"In 1855 Wood finally joined forces with his hero when the two toured with Barnum and Col. Wood's Grand National Baby Shows. This was at the climax of a national craze for infant beauty pageants... In the late 1850s and early '60s one finds references to Colonel Wood’s Grand Traveling Museum, a touring version of his Museum of Living Wonders, in cities like Hannibal, Missouri and Cleveland. In the 1860s, Wood began some truly impressive expansion, extending his brand in several major cities in a way that Barnum never did until he went into the circus business. In 1863, he purchased the collections of the St. Louis Museum and founded Colonel Wood's Museum a.k.a. the Chicago Museum, one of the few museums in the country to rival Barnum's in scale... Wood’s Chicago Museum was destroyed by fire multiple times... By 1869 Wood was also running his Oddity Museum at 9th and Arch Streets in Philadelphia...
"In 1876 Wood, having divested himself of his New York holdings, went west. First he managed the Palace Opera House in San Francisco for David Belasco. He next opened Wood’s Opera House in Los Angeles, presenting boxing exhibitions and bawdy farces...."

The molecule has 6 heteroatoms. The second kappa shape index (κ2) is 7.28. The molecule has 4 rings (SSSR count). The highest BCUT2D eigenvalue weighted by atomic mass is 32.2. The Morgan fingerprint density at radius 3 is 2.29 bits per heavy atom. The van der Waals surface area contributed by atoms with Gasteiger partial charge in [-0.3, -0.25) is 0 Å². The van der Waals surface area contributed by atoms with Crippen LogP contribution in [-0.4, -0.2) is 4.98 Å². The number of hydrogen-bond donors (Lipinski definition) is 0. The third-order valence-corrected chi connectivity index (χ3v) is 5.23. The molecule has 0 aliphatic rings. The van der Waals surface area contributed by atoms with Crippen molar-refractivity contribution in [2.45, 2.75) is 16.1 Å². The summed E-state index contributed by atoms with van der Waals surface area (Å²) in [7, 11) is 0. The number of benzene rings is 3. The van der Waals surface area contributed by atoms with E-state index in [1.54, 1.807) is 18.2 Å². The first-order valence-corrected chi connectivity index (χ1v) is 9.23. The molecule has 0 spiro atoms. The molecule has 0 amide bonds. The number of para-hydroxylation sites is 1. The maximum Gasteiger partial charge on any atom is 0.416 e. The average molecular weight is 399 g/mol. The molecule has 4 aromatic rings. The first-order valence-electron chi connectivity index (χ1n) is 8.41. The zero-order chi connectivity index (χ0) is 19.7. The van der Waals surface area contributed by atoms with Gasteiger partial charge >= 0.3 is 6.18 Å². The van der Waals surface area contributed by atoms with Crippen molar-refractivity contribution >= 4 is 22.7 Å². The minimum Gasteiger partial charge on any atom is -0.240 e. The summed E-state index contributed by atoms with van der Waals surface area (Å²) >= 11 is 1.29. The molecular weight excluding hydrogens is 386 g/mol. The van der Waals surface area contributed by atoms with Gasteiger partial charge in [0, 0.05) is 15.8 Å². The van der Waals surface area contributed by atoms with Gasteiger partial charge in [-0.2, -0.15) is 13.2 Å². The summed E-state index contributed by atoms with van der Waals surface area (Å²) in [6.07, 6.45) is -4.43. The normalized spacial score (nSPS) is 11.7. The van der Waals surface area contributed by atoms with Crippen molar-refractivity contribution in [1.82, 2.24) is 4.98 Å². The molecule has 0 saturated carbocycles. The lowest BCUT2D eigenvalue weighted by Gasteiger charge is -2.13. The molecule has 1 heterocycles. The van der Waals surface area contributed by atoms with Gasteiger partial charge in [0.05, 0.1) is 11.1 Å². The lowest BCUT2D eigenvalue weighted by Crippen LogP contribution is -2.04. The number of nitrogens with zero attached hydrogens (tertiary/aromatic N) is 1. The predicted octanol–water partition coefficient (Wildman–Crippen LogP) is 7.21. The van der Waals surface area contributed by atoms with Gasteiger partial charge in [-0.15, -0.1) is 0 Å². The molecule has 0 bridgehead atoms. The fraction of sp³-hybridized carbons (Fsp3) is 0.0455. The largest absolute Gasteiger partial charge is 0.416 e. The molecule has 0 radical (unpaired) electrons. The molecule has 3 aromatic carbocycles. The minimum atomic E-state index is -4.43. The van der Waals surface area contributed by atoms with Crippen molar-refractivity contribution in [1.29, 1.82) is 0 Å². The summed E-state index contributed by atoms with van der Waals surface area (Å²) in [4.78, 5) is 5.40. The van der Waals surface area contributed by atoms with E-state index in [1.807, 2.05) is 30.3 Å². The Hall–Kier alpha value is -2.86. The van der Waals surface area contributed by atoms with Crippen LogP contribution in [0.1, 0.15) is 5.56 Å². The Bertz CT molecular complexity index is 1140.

Wood's was only 4 doors south of the Merced Theatre and the greater opulence of the new theatre helped cause the demise of the Merced. The Los Angeles Herald has many tiny mentions of various shows at the theatre. The June 30, 1876 Herald commented about cowhiding:
about half past one o'clock John Lathrop, a well known hack driver, was
cowhided by an actress of Wood's Opera House. The cowhide was laid on
with brawny muscle and John took it like a man. The actress' husband was
at hand and when Lathrop attempted to strike his assailant the husband
gave him several blows with a cane which assisted in his demoralization.
The cause of the assault was an alleged insult at the Opera House last
A two line item in the April 19, 1878 L.A. Herald advised:
"The happiest men in town can be found at Wood's Opera House."
Also in the same issue:
"Every lady is well treated at Wood's Opera House."